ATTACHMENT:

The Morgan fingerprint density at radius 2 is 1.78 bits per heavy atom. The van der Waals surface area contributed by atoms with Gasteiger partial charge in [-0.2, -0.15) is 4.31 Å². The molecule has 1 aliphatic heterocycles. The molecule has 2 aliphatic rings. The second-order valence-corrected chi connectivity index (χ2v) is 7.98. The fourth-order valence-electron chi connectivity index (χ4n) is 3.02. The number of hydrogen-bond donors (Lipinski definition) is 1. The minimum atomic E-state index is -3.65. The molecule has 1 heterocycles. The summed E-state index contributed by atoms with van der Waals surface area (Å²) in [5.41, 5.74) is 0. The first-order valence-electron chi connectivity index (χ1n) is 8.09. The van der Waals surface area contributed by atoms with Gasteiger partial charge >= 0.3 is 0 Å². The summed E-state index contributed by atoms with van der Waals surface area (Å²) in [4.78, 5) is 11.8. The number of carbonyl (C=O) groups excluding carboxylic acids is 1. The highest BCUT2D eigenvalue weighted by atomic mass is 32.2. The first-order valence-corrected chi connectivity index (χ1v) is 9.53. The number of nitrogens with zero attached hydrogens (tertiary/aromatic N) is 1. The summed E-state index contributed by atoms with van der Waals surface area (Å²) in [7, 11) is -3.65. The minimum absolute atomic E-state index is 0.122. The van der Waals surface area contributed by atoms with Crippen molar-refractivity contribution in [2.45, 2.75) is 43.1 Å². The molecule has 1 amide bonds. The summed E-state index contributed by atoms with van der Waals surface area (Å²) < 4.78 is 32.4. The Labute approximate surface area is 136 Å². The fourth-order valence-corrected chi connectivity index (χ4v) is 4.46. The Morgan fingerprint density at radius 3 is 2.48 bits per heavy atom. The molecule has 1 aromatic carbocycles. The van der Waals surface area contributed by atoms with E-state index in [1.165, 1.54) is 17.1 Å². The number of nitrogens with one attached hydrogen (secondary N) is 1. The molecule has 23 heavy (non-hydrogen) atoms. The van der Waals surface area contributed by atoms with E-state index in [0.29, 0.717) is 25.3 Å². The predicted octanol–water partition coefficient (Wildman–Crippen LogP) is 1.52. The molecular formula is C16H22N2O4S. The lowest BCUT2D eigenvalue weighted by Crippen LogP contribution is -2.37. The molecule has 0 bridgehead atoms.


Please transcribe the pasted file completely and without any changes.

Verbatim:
The Morgan fingerprint density at radius 2 is 1.78 bits per heavy atom. The van der Waals surface area contributed by atoms with Gasteiger partial charge in [-0.2, -0.15) is 4.31 Å². The molecule has 1 aliphatic heterocycles. The molecule has 2 aliphatic rings. The second-order valence-corrected chi connectivity index (χ2v) is 7.98. The fourth-order valence-electron chi connectivity index (χ4n) is 3.02. The number of hydrogen-bond donors (Lipinski definition) is 1. The minimum atomic E-state index is -3.65. The molecule has 1 heterocycles. The summed E-state index contributed by atoms with van der Waals surface area (Å²) in [5.41, 5.74) is 0. The first-order valence-electron chi connectivity index (χ1n) is 8.09. The van der Waals surface area contributed by atoms with Gasteiger partial charge >= 0.3 is 0 Å². The summed E-state index contributed by atoms with van der Waals surface area (Å²) in [4.78, 5) is 11.8. The number of carbonyl (C=O) groups excluding carboxylic acids is 1. The highest BCUT2D eigenvalue weighted by atomic mass is 32.2. The first-order valence-corrected chi connectivity index (χ1v) is 9.53. The number of nitrogens with zero attached hydrogens (tertiary/aromatic N) is 1. The summed E-state index contributed by atoms with van der Waals surface area (Å²) in [7, 11) is -3.65. The minimum absolute atomic E-state index is 0.122. The van der Waals surface area contributed by atoms with Crippen molar-refractivity contribution in [2.45, 2.75) is 43.1 Å². The molecule has 1 amide bonds. The summed E-state index contributed by atoms with van der Waals surface area (Å²) < 4.78 is 32.4. The Labute approximate surface area is 136 Å². The fourth-order valence-corrected chi connectivity index (χ4v) is 4.46. The Morgan fingerprint density at radius 3 is 2.48 bits per heavy atom. The molecule has 1 aromatic carbocycles. The van der Waals surface area contributed by atoms with E-state index in [1.165, 1.54) is 17.1 Å². The number of nitrogens with one attached hydrogen (secondary N) is 1. The molecule has 23 heavy (non-hydrogen) atoms. The van der Waals surface area contributed by atoms with E-state index in [0.29, 0.717) is 25.3 Å². The predicted octanol–water partition coefficient (Wildman–Crippen LogP) is 1.52. The molecular formula is C16H22N2O4S. The lowest BCUT2D eigenvalue weighted by Crippen LogP contribution is -2.37. The molecule has 0 bridgehead atoms.